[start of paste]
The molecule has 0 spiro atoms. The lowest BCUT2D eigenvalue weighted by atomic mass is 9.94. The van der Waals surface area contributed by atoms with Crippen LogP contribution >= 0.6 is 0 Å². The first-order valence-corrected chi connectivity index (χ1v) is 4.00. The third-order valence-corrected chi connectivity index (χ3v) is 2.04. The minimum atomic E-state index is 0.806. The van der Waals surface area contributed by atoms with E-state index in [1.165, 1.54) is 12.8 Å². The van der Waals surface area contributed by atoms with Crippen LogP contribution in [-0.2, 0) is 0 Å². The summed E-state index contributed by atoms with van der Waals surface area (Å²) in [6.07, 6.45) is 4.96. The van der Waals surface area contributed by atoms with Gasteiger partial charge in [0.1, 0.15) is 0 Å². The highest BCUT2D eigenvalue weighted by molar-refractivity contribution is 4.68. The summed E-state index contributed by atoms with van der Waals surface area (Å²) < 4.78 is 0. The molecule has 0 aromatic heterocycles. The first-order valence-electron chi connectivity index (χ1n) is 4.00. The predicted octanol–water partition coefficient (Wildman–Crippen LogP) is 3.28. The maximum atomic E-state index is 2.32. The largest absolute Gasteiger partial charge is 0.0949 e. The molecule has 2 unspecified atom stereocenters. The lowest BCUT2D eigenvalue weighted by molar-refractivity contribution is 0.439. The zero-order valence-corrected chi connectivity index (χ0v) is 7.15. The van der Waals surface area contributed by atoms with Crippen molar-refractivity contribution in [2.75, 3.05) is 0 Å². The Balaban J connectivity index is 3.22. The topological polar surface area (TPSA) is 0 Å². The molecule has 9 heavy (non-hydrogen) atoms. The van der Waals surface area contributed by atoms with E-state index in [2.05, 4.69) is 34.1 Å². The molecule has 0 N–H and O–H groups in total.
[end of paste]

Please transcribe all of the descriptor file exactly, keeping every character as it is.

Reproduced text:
The molecule has 0 spiro atoms. The lowest BCUT2D eigenvalue weighted by atomic mass is 9.94. The van der Waals surface area contributed by atoms with Crippen LogP contribution >= 0.6 is 0 Å². The first-order valence-corrected chi connectivity index (χ1v) is 4.00. The third-order valence-corrected chi connectivity index (χ3v) is 2.04. The minimum atomic E-state index is 0.806. The van der Waals surface area contributed by atoms with E-state index in [1.165, 1.54) is 12.8 Å². The van der Waals surface area contributed by atoms with Crippen LogP contribution in [-0.2, 0) is 0 Å². The summed E-state index contributed by atoms with van der Waals surface area (Å²) in [6.07, 6.45) is 4.96. The van der Waals surface area contributed by atoms with Gasteiger partial charge in [0.1, 0.15) is 0 Å². The highest BCUT2D eigenvalue weighted by molar-refractivity contribution is 4.68. The summed E-state index contributed by atoms with van der Waals surface area (Å²) < 4.78 is 0. The molecule has 0 aromatic heterocycles. The first-order valence-electron chi connectivity index (χ1n) is 4.00. The predicted octanol–water partition coefficient (Wildman–Crippen LogP) is 3.28. The maximum atomic E-state index is 2.32. The largest absolute Gasteiger partial charge is 0.0949 e. The molecule has 2 unspecified atom stereocenters. The lowest BCUT2D eigenvalue weighted by molar-refractivity contribution is 0.439. The zero-order valence-corrected chi connectivity index (χ0v) is 7.15. The van der Waals surface area contributed by atoms with Crippen molar-refractivity contribution in [2.75, 3.05) is 0 Å². The Balaban J connectivity index is 3.22. The topological polar surface area (TPSA) is 0 Å². The molecule has 9 heavy (non-hydrogen) atoms. The van der Waals surface area contributed by atoms with E-state index in [2.05, 4.69) is 34.1 Å². The molecule has 0 N–H and O–H groups in total.